Neuroscience has a way of inspiring people from all walks of life. After all, we all have brains, no matter where we come from! This story comes to us from Taiwan, where Chiao-chi,Chou studies, a 21-year-old student and interactive installation artist in the Department of Communications Design of Shih Chien University. Chiao-chi discovered our products earlier this year, and they inspired her to create her own projects based on our Plant SpikerBox. She contacted us with a proposal to lead a workshop in a neighboring town in early November, teaching primary school children about the science of plant motion.
Chiao-chi grew up in an out-of-the-way village in central Taiwan, where her parents did plant research in the mountains. The educational resources there were relatively scarce, and when she found out about Backyard Brains, she immediately knew it was something she would’ve loved as a child: “Maybe I can go back to my elementary school to hold a workshop for bringing new knowledge to other children, like Backyard Brains bringing to me,” she thought, and started work on her project. “It is very meaningful for me to have this opportunity to bring educational resources home.”
Our Plant SpikerBox is one of the more interesting aspects of our collection, as the organism it works on doesn’t actually have a brain, but some plants move in response to stimulus the way that our bodies do. For her research, Chiao-chi expanded on the open-source nature of our design, “intend[ing] to extend the possibilities of the Plant SpikerBox. [What if] it allowed us to feel the perceptions of plant? If plant had the consciousness and how will we to perceive it? With setting various degree of bioelectrical potential patching on arm to simulate the different magnitude force press to the Mimosa, me and my partner would like to invite people to think the above questions.” Chiao-chi and her partner successfully designed, cut, and assembled their project, pictured below.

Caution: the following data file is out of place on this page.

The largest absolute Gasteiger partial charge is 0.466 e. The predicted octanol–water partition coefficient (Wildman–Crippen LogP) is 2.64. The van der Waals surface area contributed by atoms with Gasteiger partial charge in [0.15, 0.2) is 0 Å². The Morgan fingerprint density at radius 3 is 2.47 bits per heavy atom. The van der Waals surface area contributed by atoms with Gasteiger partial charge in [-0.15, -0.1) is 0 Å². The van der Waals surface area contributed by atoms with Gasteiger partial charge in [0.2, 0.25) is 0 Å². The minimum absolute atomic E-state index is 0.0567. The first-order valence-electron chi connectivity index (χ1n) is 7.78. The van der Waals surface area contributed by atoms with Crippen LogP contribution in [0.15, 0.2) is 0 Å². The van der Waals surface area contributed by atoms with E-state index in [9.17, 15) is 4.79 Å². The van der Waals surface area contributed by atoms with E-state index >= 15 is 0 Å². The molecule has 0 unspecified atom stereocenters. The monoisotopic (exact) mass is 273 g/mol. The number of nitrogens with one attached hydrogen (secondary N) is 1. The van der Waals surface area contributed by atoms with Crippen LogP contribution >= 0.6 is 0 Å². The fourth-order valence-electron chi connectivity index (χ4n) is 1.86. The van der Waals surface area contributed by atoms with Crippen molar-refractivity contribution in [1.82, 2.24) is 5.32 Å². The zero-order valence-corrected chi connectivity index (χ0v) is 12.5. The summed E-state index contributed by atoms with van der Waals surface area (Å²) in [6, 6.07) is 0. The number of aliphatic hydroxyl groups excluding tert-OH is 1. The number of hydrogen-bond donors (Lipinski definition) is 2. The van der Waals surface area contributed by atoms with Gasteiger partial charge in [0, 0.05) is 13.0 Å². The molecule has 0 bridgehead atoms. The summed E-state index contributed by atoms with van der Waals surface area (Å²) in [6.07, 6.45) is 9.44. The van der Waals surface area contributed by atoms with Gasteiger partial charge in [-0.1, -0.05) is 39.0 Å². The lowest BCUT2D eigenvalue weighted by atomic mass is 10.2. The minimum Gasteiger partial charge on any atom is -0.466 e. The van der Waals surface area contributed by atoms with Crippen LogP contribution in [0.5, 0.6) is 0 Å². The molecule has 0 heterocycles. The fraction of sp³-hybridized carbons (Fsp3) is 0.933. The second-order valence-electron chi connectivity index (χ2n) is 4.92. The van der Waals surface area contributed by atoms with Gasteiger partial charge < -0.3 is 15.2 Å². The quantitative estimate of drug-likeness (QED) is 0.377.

The models they created involved rock-cut wood that was assembled into two separate stereo models: one shaped like a human arm, and one like the stem of a plant, specifically the Sensitive Mimosa, both hinged at joint to mimic each other’s shape. “The arm model is controlled by two syringes to help students understand the antagonist muscle,” Chiao-chi said. “[The] mimosa model also uses the hydraulic principle to express the turgor movement.” In terms of the hardware, she built a green circuit board, modified according to the open-source circuit diagram for the Plant SpikerBox, and set up an oscilloscope on the board to allow viewers to see the waveforms of human and plant action potentials, just like the Plant SpikerBox. As seen below, the modified board was hooked up to both a plant and a person via electrodes.
As excited as she was about her research, she wanted something else: to share her knowledge with other students. So, she proposed a plan to the local primary school teacher. She would plan and facilitate a workshop with primary school students, training a number of assistants prior to the event, and helping the students to build their own devices and do the experiment. Her proposal was eagerly accepted, and after weeks of preparation and training, the workshop occurred in early November! Eleven students were mentored through the process of building and performing experiments with her models and her designs based on the modified Plant SpikerBox. A simplified version of the one pictured above was utilized in the workshop, and students volunteered to hook themselves up to a plant and feel what happens when they stimulated it.
The event was a hit! She writes: “The workshop ended satisfactorily yesterday and the children actively participated in the event. I explained to the students the structure of muscle and mimosa in the morning, which mentions the role and difference of vacuole in animal cells and plant cells. At the stage of making the toys, we saw that they used the remaining wood to decorate the finished product. After the lunch break, we explain the basic electrical concepts and lead students to measure the micro-energy of plants. I also let the children use the modified Plant SpikerBox. [T]he children expressed their surprise at the new knowledge and complained about the bad lunch (because I ordered a lot of greens lol). All in all, we had a great time. The lovely students are also looking forward to the next event!”
Chiao-chi,Chou is currently applying to the Institute of Cognitive Neuroscience of National Central University to continue her studies. We wish her all the best in her future neuroscience endeavors, and eagerly look forward to hearing about any future workshops she brings to fruition. Welcome to the NeuroRevolution, Chiao-chi,Chou, it is wonderful to have you here!
Let us know if you’d like some guidance on leading a Backyard Brains workshop in your town! Email us at firstname.lastname@example.org and pitch us some ideas! We’re always looking to spread the NeuroRevolution!